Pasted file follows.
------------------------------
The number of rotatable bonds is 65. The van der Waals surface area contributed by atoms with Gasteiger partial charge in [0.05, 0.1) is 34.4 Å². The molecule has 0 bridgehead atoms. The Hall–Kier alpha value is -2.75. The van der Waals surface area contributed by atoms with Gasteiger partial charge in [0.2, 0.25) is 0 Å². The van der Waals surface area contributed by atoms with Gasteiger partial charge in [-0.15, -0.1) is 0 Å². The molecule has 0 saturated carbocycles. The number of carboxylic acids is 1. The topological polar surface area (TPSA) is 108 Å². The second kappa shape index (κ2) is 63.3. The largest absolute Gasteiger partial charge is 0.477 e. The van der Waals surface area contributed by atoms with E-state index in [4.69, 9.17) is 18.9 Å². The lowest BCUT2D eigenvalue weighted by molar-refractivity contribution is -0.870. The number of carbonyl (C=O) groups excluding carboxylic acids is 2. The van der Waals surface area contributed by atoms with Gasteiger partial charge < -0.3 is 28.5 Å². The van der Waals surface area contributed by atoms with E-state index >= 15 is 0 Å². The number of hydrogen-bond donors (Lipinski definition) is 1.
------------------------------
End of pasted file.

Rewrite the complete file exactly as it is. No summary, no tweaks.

The number of rotatable bonds is 65. The van der Waals surface area contributed by atoms with Gasteiger partial charge in [0.05, 0.1) is 34.4 Å². The molecule has 0 bridgehead atoms. The Hall–Kier alpha value is -2.75. The van der Waals surface area contributed by atoms with Gasteiger partial charge in [0.2, 0.25) is 0 Å². The van der Waals surface area contributed by atoms with Gasteiger partial charge in [-0.15, -0.1) is 0 Å². The molecule has 0 saturated carbocycles. The number of carboxylic acids is 1. The topological polar surface area (TPSA) is 108 Å². The second kappa shape index (κ2) is 63.3. The largest absolute Gasteiger partial charge is 0.477 e. The van der Waals surface area contributed by atoms with E-state index in [4.69, 9.17) is 18.9 Å². The lowest BCUT2D eigenvalue weighted by molar-refractivity contribution is -0.870. The number of carbonyl (C=O) groups excluding carboxylic acids is 2. The van der Waals surface area contributed by atoms with Gasteiger partial charge < -0.3 is 28.5 Å². The van der Waals surface area contributed by atoms with E-state index >= 15 is 0 Å². The number of hydrogen-bond donors (Lipinski definition) is 1.